To date, Liu has completed two films, “Rib” and “A Song,” is editing a third, “Beijing” and is planning his fourth. Each film focuses on a Shenzhen anti-hero, someone whose life never quite takes root in the city. Instead, like the pirated DVD hawker of the eponymous documentary “Rib,” the Shenzhen anti-heroes who populate Liu’s films start off at society’s edge, begin a downward spiral into its uncharted depths, and then vanish without a trace.
Filmed in 2004 and edited in 2007, “A Song” was Liu’s first interrogation of the anti-Shenzhen Dream. The film implicitly asks: If the only difference between a Liu Gaoming and an A Song is that Liu stays and A Song leaves, what does it mean to inhabit Shenzhen? Is there any point to staying in the city?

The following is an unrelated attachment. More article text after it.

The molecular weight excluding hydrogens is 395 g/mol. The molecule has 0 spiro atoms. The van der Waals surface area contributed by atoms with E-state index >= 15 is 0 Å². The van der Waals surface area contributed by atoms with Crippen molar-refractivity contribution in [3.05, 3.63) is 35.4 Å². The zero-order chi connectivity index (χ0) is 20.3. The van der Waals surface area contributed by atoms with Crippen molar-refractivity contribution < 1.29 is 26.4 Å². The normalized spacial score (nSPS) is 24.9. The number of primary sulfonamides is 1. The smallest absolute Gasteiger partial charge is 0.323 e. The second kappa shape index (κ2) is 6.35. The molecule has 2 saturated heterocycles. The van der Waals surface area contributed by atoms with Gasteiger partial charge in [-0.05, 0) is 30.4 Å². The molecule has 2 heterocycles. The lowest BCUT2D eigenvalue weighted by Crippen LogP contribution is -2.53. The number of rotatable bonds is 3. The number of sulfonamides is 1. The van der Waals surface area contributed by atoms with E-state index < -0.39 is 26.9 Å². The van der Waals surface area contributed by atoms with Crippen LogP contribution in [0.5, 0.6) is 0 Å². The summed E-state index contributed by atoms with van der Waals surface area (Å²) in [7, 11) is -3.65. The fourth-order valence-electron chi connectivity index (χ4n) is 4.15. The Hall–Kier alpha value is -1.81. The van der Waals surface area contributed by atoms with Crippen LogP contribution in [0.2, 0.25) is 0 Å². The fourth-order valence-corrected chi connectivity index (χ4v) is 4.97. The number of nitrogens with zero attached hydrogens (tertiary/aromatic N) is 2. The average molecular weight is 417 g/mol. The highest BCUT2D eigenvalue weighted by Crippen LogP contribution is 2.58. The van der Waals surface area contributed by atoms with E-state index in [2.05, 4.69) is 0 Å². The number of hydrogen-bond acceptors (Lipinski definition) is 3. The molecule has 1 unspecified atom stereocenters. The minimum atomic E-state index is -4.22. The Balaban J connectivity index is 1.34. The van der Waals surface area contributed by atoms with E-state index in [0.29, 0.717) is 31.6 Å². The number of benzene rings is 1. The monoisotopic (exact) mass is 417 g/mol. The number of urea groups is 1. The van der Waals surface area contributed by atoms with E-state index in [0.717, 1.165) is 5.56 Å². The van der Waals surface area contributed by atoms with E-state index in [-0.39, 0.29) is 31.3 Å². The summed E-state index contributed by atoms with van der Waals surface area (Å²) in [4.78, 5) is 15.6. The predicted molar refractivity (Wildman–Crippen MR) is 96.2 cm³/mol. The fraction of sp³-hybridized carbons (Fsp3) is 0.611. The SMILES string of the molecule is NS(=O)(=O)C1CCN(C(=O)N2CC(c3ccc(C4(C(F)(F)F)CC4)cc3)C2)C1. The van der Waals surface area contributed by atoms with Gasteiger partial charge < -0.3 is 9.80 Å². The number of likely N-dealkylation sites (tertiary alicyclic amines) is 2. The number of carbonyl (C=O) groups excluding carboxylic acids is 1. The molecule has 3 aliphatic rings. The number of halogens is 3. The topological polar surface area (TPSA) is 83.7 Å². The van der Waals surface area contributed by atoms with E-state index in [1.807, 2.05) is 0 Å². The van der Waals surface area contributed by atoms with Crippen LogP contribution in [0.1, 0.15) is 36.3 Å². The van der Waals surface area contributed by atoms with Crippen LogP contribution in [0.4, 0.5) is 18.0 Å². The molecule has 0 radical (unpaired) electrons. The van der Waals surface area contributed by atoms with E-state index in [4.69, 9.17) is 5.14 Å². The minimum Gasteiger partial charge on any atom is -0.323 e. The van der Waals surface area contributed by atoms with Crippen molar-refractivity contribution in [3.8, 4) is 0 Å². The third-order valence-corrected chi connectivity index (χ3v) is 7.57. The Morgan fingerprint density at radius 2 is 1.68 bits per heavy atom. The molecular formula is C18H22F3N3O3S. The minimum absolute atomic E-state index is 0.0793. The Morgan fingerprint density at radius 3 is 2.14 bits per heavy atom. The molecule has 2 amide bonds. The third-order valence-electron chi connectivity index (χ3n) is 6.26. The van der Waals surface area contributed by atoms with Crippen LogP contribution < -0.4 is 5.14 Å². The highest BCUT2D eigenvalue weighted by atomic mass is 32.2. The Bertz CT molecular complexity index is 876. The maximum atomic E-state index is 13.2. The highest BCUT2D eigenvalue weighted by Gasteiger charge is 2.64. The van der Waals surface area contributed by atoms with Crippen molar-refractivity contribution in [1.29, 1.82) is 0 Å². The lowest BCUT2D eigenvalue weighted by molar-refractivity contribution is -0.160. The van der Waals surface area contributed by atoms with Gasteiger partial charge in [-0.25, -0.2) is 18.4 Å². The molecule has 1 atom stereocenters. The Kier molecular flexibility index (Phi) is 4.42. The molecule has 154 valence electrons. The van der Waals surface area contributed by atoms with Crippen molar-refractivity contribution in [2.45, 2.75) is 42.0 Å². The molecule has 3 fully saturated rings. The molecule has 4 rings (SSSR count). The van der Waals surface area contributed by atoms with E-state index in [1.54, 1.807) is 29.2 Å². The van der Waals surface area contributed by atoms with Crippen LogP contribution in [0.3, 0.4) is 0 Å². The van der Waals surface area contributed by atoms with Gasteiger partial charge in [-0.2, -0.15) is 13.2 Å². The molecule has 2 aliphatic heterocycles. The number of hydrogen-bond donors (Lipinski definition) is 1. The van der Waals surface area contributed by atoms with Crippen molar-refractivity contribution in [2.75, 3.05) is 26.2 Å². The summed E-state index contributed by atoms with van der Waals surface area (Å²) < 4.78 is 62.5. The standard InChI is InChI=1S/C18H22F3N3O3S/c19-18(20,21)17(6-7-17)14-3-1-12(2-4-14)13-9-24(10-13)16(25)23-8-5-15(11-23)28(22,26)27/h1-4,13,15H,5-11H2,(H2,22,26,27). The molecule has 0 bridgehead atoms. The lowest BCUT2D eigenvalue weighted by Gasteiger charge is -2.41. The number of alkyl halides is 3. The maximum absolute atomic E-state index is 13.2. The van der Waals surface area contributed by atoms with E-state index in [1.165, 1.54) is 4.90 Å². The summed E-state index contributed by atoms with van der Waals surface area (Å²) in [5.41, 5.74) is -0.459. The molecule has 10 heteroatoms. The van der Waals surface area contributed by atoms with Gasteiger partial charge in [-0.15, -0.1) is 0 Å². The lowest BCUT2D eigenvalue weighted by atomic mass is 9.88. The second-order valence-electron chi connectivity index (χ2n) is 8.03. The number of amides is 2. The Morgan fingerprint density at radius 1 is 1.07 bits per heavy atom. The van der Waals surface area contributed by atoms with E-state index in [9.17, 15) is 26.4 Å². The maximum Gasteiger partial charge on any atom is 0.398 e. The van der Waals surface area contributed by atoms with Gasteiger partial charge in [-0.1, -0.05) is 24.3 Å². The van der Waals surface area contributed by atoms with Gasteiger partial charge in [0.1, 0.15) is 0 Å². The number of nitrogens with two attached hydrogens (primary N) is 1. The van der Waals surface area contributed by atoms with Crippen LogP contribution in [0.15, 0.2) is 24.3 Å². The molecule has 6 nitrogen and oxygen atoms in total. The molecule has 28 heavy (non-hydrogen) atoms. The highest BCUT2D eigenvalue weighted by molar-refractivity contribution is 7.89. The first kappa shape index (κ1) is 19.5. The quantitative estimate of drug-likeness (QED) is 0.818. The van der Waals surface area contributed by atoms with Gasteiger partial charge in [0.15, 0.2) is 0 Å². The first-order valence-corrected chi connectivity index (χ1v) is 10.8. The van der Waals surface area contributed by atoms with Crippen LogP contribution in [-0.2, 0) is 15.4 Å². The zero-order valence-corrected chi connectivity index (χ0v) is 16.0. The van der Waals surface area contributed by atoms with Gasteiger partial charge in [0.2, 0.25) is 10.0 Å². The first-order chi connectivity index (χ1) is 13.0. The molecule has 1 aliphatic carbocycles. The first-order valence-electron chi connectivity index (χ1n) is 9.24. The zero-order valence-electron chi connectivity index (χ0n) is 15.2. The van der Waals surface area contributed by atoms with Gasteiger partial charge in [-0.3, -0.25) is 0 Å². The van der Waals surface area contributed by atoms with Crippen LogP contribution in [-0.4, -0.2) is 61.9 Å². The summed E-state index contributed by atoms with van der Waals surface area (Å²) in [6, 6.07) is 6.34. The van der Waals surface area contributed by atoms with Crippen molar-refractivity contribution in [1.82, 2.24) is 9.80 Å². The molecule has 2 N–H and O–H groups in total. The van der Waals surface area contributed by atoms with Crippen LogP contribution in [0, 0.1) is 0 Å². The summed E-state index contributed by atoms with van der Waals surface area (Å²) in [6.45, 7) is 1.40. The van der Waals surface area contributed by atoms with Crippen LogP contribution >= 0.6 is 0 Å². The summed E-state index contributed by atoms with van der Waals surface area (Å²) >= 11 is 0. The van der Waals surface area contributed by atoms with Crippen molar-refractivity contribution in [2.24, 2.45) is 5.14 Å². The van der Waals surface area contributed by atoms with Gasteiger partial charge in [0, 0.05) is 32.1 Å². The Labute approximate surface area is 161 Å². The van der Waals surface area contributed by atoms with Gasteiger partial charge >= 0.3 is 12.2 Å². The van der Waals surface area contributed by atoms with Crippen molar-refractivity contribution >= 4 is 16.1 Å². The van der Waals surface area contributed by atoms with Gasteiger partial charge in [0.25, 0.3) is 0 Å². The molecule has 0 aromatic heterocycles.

Liu takes a non-judgmental view of A Song’s inability to pursue the Shenzhen Dream. Instead, he matter-of-factly shows the sparse conditions of A Song’s life. The apartment is not only cramped, but also presses up against other apartments that are so close that if A Song were to reach out through the barred window, he and the neighbor could shake hands. The incessant noise compounds the visceral lack of privacy. At the same time, A Song doesn’t speak with anyone; he practices speaking Cantonese with a book, he pretends to call customers on the phone, and he grunts instead of answering the pretty girl who washes his hair and cajoles him into joining her for a “chat”.